Requirements for counselors not in private practice are different in each state.
In some states, a counselor needs a license to provide substance abuse services. Check with the state licensing board in the state where you want to work to see requirements.
In California, it’s essential to choose a CCAPP accredited program. This ensures you get the education and skills you need and that you can qualify to sit for the certification examination. Certification credentials go a long way with a hiring manager too.
If you intend to go into private practice, you may need a Master’s degree. Counselors with more education need less supervision. Many drug and alcohol counselors pursue a degree in mental health or psychology. This is helpful because of the connection between addiction and mental health issues.
CCAPP Accredited Educational Programs
The California Department of Health Care Services recognizes the California Consortium of Addiction Programs and Professionals (CCAPP) as an accredited organization.
CCAPP can register and certify alcohol and drug counselors in California. It’s the largest consortium of community-based treatment agencies and professionals in the state.
These residential, outpatient and private services help over 100,000 California residents annually. The consortium includes both for-profit and nonprofit service providers.
What to Expect from an Accredited Program
The InterCoast Alcohol & Drug Counseling Studies Program is an accredited certificate program. InterCoast also has an Associate of Applied Science Degree in Substance Use Disorder Counseling.
CCAPP certified graduates are ready to serve the community. Professionals in the alcohol and drug counseling field are dependable, positive, optimistic people. It’s a community of empathetic, focused professionals. They’re determined to help clients meet their goals.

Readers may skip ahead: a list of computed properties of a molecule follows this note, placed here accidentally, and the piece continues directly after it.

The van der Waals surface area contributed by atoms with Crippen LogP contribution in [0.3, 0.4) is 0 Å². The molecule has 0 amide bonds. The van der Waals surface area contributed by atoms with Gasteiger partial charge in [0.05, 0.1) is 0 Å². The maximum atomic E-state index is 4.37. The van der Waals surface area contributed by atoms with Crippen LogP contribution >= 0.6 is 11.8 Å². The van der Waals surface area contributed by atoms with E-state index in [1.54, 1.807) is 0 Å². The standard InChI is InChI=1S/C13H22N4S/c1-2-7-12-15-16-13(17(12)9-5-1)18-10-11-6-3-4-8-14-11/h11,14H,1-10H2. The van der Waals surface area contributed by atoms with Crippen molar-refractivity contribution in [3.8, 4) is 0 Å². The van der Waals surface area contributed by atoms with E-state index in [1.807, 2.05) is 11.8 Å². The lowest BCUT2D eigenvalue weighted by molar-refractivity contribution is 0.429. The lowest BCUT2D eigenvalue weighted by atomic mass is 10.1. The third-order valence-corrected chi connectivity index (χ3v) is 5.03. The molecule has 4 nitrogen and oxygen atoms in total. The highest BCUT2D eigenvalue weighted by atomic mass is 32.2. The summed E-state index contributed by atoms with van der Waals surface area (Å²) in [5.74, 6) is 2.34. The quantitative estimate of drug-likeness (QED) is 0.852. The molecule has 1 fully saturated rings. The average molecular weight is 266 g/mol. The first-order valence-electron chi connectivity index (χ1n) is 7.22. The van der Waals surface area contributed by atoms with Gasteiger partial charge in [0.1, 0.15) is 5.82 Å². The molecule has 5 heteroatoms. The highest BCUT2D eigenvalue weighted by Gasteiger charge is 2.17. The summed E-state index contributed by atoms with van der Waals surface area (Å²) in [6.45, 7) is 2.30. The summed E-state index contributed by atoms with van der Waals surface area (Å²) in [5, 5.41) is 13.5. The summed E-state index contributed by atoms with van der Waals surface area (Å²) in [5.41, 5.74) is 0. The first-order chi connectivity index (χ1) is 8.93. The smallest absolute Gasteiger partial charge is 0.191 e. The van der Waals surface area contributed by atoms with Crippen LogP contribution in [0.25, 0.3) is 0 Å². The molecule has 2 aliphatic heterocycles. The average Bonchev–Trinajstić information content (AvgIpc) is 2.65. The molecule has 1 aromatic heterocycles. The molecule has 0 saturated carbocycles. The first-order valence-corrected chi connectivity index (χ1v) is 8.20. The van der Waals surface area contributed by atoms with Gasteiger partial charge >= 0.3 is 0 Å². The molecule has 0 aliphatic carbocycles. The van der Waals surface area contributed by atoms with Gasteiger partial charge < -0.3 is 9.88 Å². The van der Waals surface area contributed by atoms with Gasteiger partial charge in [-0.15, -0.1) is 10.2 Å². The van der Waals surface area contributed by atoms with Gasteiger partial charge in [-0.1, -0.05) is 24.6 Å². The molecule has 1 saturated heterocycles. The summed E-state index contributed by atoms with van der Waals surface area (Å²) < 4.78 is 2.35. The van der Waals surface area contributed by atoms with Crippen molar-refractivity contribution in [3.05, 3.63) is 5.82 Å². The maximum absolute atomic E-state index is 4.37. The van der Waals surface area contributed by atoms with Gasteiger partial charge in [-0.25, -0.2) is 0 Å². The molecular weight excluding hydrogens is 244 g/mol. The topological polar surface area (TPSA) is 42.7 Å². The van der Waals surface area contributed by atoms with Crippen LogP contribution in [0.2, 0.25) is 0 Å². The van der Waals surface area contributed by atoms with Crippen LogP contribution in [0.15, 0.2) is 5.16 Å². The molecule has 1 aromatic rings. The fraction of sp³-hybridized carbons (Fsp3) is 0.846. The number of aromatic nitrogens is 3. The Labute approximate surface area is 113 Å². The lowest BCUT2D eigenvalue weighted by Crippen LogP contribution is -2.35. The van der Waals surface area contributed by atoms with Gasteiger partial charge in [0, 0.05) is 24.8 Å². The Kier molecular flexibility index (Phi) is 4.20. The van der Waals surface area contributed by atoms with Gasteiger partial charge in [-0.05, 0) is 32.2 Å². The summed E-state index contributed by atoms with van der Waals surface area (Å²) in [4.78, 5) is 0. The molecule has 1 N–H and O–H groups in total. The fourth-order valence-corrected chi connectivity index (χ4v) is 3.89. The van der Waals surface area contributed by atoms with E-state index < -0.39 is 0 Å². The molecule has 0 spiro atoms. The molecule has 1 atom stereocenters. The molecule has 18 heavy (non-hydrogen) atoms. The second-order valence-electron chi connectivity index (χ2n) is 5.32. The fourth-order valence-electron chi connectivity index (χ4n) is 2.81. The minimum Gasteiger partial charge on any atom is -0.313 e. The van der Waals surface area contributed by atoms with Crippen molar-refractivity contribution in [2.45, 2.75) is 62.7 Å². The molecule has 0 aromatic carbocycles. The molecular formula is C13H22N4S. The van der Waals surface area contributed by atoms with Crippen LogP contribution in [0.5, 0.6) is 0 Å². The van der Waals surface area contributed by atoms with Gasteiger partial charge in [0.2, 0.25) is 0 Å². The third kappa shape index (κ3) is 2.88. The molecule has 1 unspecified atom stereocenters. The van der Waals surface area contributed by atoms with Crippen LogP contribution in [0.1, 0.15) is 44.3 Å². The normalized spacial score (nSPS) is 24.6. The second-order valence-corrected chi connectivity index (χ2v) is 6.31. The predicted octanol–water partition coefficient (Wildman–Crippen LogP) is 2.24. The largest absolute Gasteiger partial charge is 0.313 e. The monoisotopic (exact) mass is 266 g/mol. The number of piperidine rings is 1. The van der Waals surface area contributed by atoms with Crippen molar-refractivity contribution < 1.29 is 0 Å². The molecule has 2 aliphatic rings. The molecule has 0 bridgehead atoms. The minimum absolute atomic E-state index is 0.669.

An accredited program gives students the importance of ethics and professionalism. It provides hands-on techniques and skills needed to perform well.
- These studies include:
- Fundamentals of Counseling
- Addiction Treatment
- Relapse Prevention
- Relevant Law
- The Relationship Between Drugs and the Brain
- Personal and Professional Development Skills
- Clinical Internship
Students learn — and practice — skills that serve them in many areas of alcohol and drug abuse counseling through the clinical internship experience which is part of the curriculum. Top of the list is communication with clients and families. Counselors learn how to help with treatment and provide education on substance use.
They learn to lead counseling groups. They focus on problem-solving, psycho-educational, and activity groups.
Classes include maintenance of medical records related to privacy, regulations, and the law. Students learn how to teach clients coping skills to prevent relapses. They also study culturally relevant counseling techniques.
Graduates can assist in entry-level positions in many treatment situations. Jobs include Alcohol and Drug Counselor, Addiction Counselor, and Intake Coordinator to name a few.
Begin Your Career at InterCoast
Consider InterCoast if you want to help people with alcohol and drug addictions. You can make the world a better place as a professional Alcohol and Drug Counselor.
Click here to get more information about becoming a substance abuse counselor. We can answer your questions about CCAPP certification and other study programs. We look forward to helping you to help others.